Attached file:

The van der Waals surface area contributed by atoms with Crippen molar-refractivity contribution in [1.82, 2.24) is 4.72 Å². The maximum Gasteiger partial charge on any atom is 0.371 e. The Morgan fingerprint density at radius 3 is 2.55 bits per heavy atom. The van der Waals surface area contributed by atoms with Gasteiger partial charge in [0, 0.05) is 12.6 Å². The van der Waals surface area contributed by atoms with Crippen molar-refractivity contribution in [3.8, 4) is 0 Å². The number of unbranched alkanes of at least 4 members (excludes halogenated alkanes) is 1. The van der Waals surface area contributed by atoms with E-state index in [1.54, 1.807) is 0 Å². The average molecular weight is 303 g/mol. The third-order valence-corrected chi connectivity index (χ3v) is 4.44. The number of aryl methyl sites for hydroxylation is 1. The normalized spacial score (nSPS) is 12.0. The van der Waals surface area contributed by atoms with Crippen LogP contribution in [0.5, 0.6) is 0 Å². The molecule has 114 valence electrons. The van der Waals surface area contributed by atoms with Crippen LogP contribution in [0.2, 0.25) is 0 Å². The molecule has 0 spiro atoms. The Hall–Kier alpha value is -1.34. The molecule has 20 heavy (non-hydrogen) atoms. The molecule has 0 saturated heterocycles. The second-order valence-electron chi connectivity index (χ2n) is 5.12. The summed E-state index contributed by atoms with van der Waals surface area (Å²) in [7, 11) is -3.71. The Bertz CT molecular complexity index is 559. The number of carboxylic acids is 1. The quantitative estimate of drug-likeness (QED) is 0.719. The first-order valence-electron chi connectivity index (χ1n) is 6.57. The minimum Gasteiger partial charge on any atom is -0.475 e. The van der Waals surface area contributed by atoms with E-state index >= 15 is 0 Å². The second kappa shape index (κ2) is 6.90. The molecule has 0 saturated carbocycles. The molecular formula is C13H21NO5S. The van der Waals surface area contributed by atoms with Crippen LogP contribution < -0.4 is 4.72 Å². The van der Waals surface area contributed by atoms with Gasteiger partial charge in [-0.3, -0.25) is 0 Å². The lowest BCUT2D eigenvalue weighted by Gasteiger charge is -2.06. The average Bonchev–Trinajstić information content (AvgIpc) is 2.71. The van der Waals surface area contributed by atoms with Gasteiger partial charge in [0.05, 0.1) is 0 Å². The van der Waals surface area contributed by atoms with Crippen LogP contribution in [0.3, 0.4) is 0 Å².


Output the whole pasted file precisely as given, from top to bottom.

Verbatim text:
The van der Waals surface area contributed by atoms with Crippen molar-refractivity contribution in [1.82, 2.24) is 4.72 Å². The maximum Gasteiger partial charge on any atom is 0.371 e. The Morgan fingerprint density at radius 3 is 2.55 bits per heavy atom. The van der Waals surface area contributed by atoms with Gasteiger partial charge in [0, 0.05) is 12.6 Å². The van der Waals surface area contributed by atoms with Crippen molar-refractivity contribution in [3.8, 4) is 0 Å². The number of unbranched alkanes of at least 4 members (excludes halogenated alkanes) is 1. The van der Waals surface area contributed by atoms with E-state index in [1.54, 1.807) is 0 Å². The average molecular weight is 303 g/mol. The third-order valence-corrected chi connectivity index (χ3v) is 4.44. The number of aryl methyl sites for hydroxylation is 1. The normalized spacial score (nSPS) is 12.0. The van der Waals surface area contributed by atoms with Crippen LogP contribution in [0.5, 0.6) is 0 Å². The molecule has 114 valence electrons. The van der Waals surface area contributed by atoms with Crippen LogP contribution in [0.2, 0.25) is 0 Å². The molecule has 0 spiro atoms. The Hall–Kier alpha value is -1.34. The molecule has 20 heavy (non-hydrogen) atoms. The molecule has 0 saturated heterocycles. The second-order valence-electron chi connectivity index (χ2n) is 5.12. The summed E-state index contributed by atoms with van der Waals surface area (Å²) in [7, 11) is -3.71. The Bertz CT molecular complexity index is 559. The number of carboxylic acids is 1. The quantitative estimate of drug-likeness (QED) is 0.719. The first-order valence-electron chi connectivity index (χ1n) is 6.57. The minimum Gasteiger partial charge on any atom is -0.475 e. The van der Waals surface area contributed by atoms with E-state index >= 15 is 0 Å². The second kappa shape index (κ2) is 6.90. The molecule has 0 saturated carbocycles. The molecular formula is C13H21NO5S. The van der Waals surface area contributed by atoms with Crippen LogP contribution < -0.4 is 4.72 Å². The van der Waals surface area contributed by atoms with Gasteiger partial charge in [-0.3, -0.25) is 0 Å². The lowest BCUT2D eigenvalue weighted by Gasteiger charge is -2.06. The average Bonchev–Trinajstić information content (AvgIpc) is 2.71. The van der Waals surface area contributed by atoms with Gasteiger partial charge in [0.05, 0.1) is 0 Å². The van der Waals surface area contributed by atoms with Crippen LogP contribution in [0.3, 0.4) is 0 Å².